The Bay City Commission approved licenses for four more medical marijuana dispensaries Monday, bringing the total number of proposed, city-approved medicinal herb shops to five.
Two of the approved dispensaries, sometimes labelled “provisioning centers,” are a half mile away from each other on opposite sides of the Lafayette Bridge.
Another, called District Bay, will be located in the former Grampa Tony’s restaurant on Wilder Road about a block away from an existing Bangor Township dispensary named Hydra Elevated Wellness.
The final dispensary approved by city commissioners at their Monday, May 8, meeting will be located at 1313 N. Johnson St. That proposed dispensary is a mile away from another at a former Long John Silver’s restaurant at 710 Livingston St. which commissioners approved in mid-April.
In all, the approved medical marijuana dispensaries comprise nearly a quarter of the 25 allowed in the city by the commission last December. According to 2016 state data, Bay County has 2,327 medical marijuana cardholders.
David Rozanski, an independent business consultant working with Uncle Buds dispensary, said he’s not worried about their approved 212 Salzburg Ave. business struggling for customers even though there’s others in the game nearby.
Like in the retail market, friendly and knowledgeable workers, along with great prices and products, get patients in the door and coming back, Rozanski said.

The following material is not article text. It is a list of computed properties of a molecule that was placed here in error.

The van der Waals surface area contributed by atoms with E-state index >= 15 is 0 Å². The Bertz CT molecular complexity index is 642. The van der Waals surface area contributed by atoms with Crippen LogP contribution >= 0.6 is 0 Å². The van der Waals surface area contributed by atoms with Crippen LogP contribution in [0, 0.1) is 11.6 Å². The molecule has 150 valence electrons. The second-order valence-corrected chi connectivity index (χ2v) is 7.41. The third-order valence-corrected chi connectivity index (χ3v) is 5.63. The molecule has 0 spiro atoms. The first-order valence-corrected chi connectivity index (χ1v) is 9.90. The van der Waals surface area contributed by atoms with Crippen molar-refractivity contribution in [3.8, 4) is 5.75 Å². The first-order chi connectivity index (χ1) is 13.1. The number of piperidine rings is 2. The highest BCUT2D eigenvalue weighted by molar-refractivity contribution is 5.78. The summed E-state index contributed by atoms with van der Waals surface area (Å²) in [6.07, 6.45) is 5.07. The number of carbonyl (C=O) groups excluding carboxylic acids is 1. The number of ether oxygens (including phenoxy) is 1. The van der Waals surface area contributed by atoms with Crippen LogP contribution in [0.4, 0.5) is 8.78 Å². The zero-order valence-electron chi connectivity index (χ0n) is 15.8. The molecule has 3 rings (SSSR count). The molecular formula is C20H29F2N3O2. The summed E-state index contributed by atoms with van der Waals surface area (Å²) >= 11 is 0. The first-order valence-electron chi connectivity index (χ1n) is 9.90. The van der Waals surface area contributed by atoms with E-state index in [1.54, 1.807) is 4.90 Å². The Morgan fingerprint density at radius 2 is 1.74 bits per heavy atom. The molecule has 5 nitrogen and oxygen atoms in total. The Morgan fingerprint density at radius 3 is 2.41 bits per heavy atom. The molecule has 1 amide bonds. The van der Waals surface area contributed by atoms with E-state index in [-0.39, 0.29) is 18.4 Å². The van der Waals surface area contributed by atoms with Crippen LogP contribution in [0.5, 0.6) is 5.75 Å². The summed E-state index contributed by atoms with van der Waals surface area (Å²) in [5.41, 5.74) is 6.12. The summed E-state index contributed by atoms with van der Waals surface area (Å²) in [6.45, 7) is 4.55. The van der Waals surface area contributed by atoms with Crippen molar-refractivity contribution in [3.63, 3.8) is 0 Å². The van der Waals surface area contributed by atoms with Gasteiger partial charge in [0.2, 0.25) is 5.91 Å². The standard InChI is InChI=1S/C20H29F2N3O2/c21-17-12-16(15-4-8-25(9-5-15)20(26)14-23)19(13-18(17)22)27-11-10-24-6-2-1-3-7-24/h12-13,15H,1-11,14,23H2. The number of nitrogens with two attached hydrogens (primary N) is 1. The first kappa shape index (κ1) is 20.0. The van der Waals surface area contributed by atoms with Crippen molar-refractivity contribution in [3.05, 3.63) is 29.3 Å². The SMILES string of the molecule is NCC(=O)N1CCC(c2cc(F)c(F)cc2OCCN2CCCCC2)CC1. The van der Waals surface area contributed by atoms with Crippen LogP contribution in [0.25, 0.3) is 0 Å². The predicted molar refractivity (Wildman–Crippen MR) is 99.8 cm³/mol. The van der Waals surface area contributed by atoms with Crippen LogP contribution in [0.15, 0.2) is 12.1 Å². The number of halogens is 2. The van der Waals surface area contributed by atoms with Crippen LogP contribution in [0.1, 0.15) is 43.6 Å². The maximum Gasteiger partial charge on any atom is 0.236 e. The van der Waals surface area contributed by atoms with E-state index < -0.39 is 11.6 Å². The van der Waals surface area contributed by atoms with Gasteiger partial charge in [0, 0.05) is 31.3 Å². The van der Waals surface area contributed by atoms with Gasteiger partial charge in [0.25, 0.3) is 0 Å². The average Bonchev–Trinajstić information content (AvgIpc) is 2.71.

“There’s a lot of patients who need help, and we really pride ourselves in being different in our offerings,” he said. “There’s room enough for everybody.”
Come November, the marijuana market could significantly expand, should Michigan voters approve of a recreational marijuana measure on the ballot.
Andrew Niedzinski, president of the city commission, said the work being done with medical marijuana now in Bay City will translate to better adaptation of any possible recreational use law.
“I think it’s a huge leg-up for us,” Niedzinski said. “City staff is very knowledge on the subject now.”
Passage of recreational marijuana use is something Uncle Buds is keeping an eye on, Rozanski said.
“We’re big believers in freedom of choice, as it pertains to adult choice,” Rozanski said. “We look at the possibility of recreational use as a different type of market. Right now we’re focused on patients. If it goes recreational, then we’d also want to service that market.”
Others in the industry like Jason Abro, whose proposed dispensary was approved Monday, are “taking a backseat” on the issue.
“I’m staying neutral on the recreational part,” Abro said. “I have mixed feelings about the recreational part. I’m not against it. I’m not for it.”
Some of the benefits to Bay City brought by the dispensaries are sales tax generation, job creation, use and renovation of vacant buildings and a $5,000 a year licensing fee, Niedzinski said.
Uncle Buds plans to hire around 10 people once their store opens, Rozanski said.
District Bay, located at 4330 Wilder Road, expects to hire 10 to 15 workers, according to Abro, who owns the proposed dispensary.
If all goes well, Uncle Buds should open in six months, Rozanski said. Currently, the locally-owned business has a dispensary at 11 S. Huron Road in Kawkawlin Township.
Abro said he didn’t have a timeline for when District Bay will open. His other dispensary, District House on 3967 N. Euclid Ave., opened in February.